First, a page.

The posters were not attributed to any organisation.
Conservative Councillor Dean Cohen praised TfL Commissioner Mike Brown “for acting so quickly to address this issue,” adding: “He has given his assurance that if there are others around then they will be removed.”
Israel Apartheid Week has emerged around the end of February as a result of the international Boycott, Divestment and Sanctions (BDS) movement, aiming “to raise awareness of the pseudo Israel’s apartheid system over the Palestinian people.”
The appearance of anti-Semitic unauthorised posters has previously been reported. In 2016, also during Israel Apartheid Week, when up to 150 unauthorised posters depicting Israel’s alleged treatment of Palestinians appeared on London Underground trains across the capital making what the London Jewish Forum called “awful smears”.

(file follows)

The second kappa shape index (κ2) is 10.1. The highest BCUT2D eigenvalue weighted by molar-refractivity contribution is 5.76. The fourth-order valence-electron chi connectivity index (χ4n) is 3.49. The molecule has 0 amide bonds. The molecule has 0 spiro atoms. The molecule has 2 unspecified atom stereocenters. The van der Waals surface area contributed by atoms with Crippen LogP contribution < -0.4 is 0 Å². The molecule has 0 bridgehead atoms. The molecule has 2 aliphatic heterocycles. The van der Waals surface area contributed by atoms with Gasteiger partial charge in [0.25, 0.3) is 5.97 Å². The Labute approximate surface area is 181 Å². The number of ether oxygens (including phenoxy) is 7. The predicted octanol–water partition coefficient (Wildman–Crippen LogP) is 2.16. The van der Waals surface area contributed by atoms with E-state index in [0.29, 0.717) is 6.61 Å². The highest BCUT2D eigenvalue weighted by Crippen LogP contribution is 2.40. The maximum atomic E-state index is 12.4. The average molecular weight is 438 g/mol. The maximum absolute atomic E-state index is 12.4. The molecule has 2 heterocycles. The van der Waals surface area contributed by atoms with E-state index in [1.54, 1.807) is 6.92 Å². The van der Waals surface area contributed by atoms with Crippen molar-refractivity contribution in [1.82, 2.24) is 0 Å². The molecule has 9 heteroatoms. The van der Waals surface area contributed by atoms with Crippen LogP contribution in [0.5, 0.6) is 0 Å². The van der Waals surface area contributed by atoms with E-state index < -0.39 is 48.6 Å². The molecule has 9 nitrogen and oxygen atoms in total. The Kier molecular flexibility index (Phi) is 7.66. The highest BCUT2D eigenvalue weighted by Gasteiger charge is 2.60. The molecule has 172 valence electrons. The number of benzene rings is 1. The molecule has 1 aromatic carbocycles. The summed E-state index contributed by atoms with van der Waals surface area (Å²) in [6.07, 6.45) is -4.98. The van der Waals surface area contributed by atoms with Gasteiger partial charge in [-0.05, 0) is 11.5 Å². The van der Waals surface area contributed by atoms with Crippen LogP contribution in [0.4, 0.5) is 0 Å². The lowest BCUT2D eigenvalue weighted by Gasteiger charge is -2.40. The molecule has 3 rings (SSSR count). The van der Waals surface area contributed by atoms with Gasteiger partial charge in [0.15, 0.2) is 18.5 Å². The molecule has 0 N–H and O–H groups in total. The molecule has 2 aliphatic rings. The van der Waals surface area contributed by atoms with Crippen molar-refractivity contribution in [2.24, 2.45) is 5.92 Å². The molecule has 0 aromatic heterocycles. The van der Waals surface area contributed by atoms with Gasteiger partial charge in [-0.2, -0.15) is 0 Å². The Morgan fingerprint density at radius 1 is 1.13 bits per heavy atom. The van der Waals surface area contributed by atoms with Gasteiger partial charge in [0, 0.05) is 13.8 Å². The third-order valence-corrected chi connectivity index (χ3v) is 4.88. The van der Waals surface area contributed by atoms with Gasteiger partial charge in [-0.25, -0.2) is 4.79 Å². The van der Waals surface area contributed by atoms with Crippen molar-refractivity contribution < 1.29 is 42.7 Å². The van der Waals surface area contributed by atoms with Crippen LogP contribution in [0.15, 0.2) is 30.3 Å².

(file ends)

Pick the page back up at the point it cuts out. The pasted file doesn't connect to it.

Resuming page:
This incident pushed Prime Minister Binyamin Netanyahu to ask Israel’s foreign ministry director, Dore Gold, to raise the matter with British government officials while on a trip to London. “I asked him to demand from the British government that the posters be removed,” he told parliamentary colleagues.
Similarly, in 2017, TfL banned a Palestinian poster campaign on the London underground that was anti-Israel and against the Balfour Declaration.
TfL rejected the adverts because they “did not comply fully with our guidelines,” a spokesman said. Clause 2.3(h) refers to “images or messages which relate to matters of public controversy or sensitivity”. TfL also bans causes that are “party political”.
The so-called “Israel Apartheid Week”, in an antisemitic event that seeks to delegitimise the state of Israel. Watch the video below to see the truth.